Wednesday, July 4, 2012

Isaac Asimov: “I Am Crazy, Absolutely Nuts, About our National Anthem” (1991)

From OpenCulture:  Isaac Asimov: “I Am Crazy, Absolutely Nuts, About our National Anthem” (1991)

The Star-Spangled Banner became the national anthem of the United States in 1931, thanks to Herbert Hoover. And, ever since, the anthem has had its detractors. The Kennedy Center acknowledges on its website:
Some Americans complain that it celebrates war and should be reserved for military ceremonies. Others simply grumble that it is too hard to sing with a range that is out of reach for the average vocalist [anyone remember Carl Lewis giving it a try?]. Suggested replacements have included “America the Beautiful,” “God Bless America,” and “This Land is Your Land.”
And don’t forget that singers, amateur and professionals alike, often have difficulty remembering the complicated lyrics. Yes, The Star-Spangled Banner has its critics. But the great Isaac Asimov wasn’t one of them. In 1991, Asimov wrote a short piece called “All Four Stanzas” that staked out his position from the very start. It began:
I have a weakness–I am crazy, absolutely nuts, about our national anthem.
The words are difficult and the tune is almost impossible, but frequently when I’m taking a shower I sing it with as much power and emotion as I can. It shakes me up every time.
I was once asked to speak at a luncheon. Taking my life in my hands, I announced I was going to sing our national anthem–all four stanzas.
This was greeted with loud groans. One man closed the door to the kitchen, where the noise of dishes and cutlery was loud and distracting. “Thanks, Herb,” I said.
“That’s all right,” he said. “It was at the request of the kitchen staff.”
I explained the background of the anthem and then sang all four stanzas.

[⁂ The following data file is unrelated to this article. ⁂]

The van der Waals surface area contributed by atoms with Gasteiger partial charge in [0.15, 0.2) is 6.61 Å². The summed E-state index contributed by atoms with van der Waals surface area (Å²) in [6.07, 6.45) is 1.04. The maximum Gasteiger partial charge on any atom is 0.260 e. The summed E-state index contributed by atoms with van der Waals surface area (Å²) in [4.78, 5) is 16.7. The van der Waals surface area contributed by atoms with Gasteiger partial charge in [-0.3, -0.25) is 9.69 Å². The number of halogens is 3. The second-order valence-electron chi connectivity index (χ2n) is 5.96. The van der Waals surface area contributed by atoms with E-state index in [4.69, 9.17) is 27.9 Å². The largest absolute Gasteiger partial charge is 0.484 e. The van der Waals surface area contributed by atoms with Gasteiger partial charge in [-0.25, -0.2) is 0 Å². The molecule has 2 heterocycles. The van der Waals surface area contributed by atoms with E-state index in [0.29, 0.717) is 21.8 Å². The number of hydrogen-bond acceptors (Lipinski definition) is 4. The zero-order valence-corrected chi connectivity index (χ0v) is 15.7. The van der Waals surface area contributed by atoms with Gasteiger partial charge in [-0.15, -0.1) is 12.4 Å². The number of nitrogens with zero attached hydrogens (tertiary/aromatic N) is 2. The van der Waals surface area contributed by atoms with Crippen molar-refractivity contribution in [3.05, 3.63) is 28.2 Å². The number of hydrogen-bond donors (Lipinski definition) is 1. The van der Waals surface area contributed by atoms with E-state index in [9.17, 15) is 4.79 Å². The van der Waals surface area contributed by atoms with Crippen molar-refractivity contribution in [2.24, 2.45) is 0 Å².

Let me tell you, those people had never heard it before–or had never really listened. I got a standing ovation. But it was not me; it was the anthem….
So now let me tell you how it came to be written.
And, with that, he takes you back to The War of 1812, which started 200 years ago. It’s largely a forgotten war. But it did leave us with our most enduring song.  Perhaps you’ll find yourself singing it in the shower today too.

O say can you see by the dawn's early light,
What so proudly we hailed at the twilight's last gleaming,
Whose broad stripes and bright stars through the perilous fight,
O'er the ramparts we watched, were so gallantly streaming?
And the rockets' red glare, the bombs bursting in air,
Gave proof through the night that our flag was still there;
O say does that star-spangled banner yet wave,
O'er the land of the free and the home of the brave?

On the shore dimly seen through the mists of the deep,
Where the foe's haughty host in dread silence reposes,
What is that which the breeze, o'er the towering steep,
As it fitfully blows, half conceals, half discloses?
Now it catches the gleam of the morning's first beam,
In full glory reflected now shines in the stream:
'Tis the star-spangled banner, O! long may it wave
O'er the land of the free and the home of the brave.

And where is that band who so vauntingly swore
That the havoc of war and the battle's confusion,
A home and a country, should leave us no more?
Their blood has washed out their foul footsteps' pollution.
No refuge could save the hireling and slave
From the terror of flight, or the gloom of the grave:
And the star-spangled banner in triumph doth wave,
O'er the land of the free and the home of the brave.

O thus be it ever, when freemen shall stand
Between their loved home and the war's desolation.
Blest with vict'ry and peace, may the Heav'n rescued land
Praise the Power that hath made and preserved us a nation!
Then conquer we must, when our cause it is just,
And this be our motto: "In God is our trust."
And the star-spangled banner in triumph shall wave
O'er the land of the free and the home of the brave


1 comment:

  1. The above is not what Asimov really wrote, but a badly edited version. The following blog entry is very informative: